Three Ways to Build Relationships in Creative Writing Classes

This morning, I was greeted by an exciting email. It told me that 10 people had signed up for creative writing classes I was planning to give in Dungarvan, Co. Waterford and that this was enough for the classes to go ahead. I’ve been giving classes for a few years, but these are the first classes I will deliver under the umbrella of the local adult education provider, Waterford Wexford Education Training Board (for Irish readers, formerly known as Waterford VEC).

I’m delighted to have reached the target and I’m looking forward to the class, but I’m a little nervous too. I’m always a little nervous before I start, but I know the participants will be nervous too. It’ll take a few weeks before we’re fully comfortable with each other, but the barriers will eventually break down. The secret is to build a good relationship with your participants. When you do that, you’ll guarantee a fulfilling experience for both yourself and your participants.

It's important to build a good rapport with creative writing students.
It’s important to build a good rapport with creative writing students.


Here are three ways that I will be building that rapport with the 10 participants who will turn up to that classroom tomorrow night.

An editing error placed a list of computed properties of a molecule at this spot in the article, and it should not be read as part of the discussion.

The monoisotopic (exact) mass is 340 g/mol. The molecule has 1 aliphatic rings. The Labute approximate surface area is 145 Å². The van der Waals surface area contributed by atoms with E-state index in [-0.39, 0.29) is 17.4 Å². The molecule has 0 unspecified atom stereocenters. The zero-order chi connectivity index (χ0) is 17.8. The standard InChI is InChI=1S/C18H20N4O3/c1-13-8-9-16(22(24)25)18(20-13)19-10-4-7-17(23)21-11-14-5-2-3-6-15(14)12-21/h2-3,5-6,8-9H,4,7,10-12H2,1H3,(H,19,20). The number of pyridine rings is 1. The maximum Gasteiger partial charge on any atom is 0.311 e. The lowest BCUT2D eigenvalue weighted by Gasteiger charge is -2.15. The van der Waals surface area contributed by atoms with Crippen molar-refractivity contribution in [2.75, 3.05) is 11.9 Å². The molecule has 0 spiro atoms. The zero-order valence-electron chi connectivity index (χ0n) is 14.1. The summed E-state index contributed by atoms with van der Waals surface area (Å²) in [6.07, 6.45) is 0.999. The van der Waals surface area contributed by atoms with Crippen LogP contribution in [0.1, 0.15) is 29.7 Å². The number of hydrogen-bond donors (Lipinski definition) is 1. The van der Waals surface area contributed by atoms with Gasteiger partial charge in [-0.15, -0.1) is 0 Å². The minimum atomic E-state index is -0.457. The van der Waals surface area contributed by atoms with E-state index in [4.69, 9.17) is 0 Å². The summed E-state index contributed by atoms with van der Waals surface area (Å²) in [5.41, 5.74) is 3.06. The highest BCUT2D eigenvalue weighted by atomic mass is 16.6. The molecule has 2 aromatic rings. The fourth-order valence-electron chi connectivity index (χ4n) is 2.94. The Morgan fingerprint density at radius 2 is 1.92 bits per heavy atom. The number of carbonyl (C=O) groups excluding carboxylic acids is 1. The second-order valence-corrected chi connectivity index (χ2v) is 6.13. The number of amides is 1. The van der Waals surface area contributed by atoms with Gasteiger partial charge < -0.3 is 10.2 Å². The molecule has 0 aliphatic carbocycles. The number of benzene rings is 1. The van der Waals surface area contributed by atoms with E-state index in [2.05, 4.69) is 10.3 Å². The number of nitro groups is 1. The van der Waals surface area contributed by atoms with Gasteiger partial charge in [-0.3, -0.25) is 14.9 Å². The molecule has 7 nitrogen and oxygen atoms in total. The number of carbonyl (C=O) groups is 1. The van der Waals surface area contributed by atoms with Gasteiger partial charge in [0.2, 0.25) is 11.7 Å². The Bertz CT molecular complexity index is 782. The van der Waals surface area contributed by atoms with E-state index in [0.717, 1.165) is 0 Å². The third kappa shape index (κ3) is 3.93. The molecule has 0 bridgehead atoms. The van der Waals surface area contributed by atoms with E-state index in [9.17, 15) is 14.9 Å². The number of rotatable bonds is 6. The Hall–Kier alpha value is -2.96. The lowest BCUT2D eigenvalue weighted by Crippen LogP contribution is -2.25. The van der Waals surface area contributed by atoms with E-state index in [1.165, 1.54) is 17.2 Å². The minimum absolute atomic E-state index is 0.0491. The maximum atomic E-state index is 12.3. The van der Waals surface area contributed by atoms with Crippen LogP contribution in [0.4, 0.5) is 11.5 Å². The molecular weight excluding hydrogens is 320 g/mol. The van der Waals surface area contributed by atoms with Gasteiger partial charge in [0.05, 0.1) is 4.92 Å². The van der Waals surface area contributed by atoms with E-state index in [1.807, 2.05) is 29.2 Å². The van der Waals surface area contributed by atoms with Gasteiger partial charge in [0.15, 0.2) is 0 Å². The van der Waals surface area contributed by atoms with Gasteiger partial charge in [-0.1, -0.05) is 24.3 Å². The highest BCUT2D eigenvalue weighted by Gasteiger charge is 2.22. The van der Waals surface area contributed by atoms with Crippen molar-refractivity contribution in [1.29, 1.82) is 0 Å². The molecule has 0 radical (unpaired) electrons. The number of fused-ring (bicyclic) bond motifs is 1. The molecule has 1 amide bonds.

It’s okay to be crap.

Everybody thinks their writing is crap, no matter how experienced they are. So I face that fear head on in the first class with an exercise called Write Shite, which I got from my own creative writing tutor. In this exercise, participants deliberately write a piece they consider to be crap. I also speak about the fact that there is no right or wrong with writing, and that can be scary, when we’re used to having a set method for doing our work. But it can also be liberating, as it means that no matter what you write, you can never be wrong.

Encourage them to talk

In the first few weeks, some people may not feel comfortable speaking out in class, so you can do activities which encourage people to talk naturally, so they don’t feel put on the spot. I do an activity called Typical Day, where people pair up, talk to each other about what they did today and then tell the group what their partner did. It gives people a chance to demonstrate their storytelling skills, but they’ll also get to know their classmates better, and they’ll feel more comfortable speaking in front of them.

Unleash the subconscious

Some people believe that all our great ideas rest in the subconscious layer of our minds, the one that fills our dreams with wacky images. To explore that idea, I ask the group to do 10 minutes of free writing, where they can write anything they like, though I give them a sentence to start off. Knowing that they can write anything they want, and that they don’t have to share it with anyone else, really sets them free.

What tricks do you as a creative writing tutor use to build rapport with participants? And if you’re part of a creative writing class, what do you think helps break the ice?

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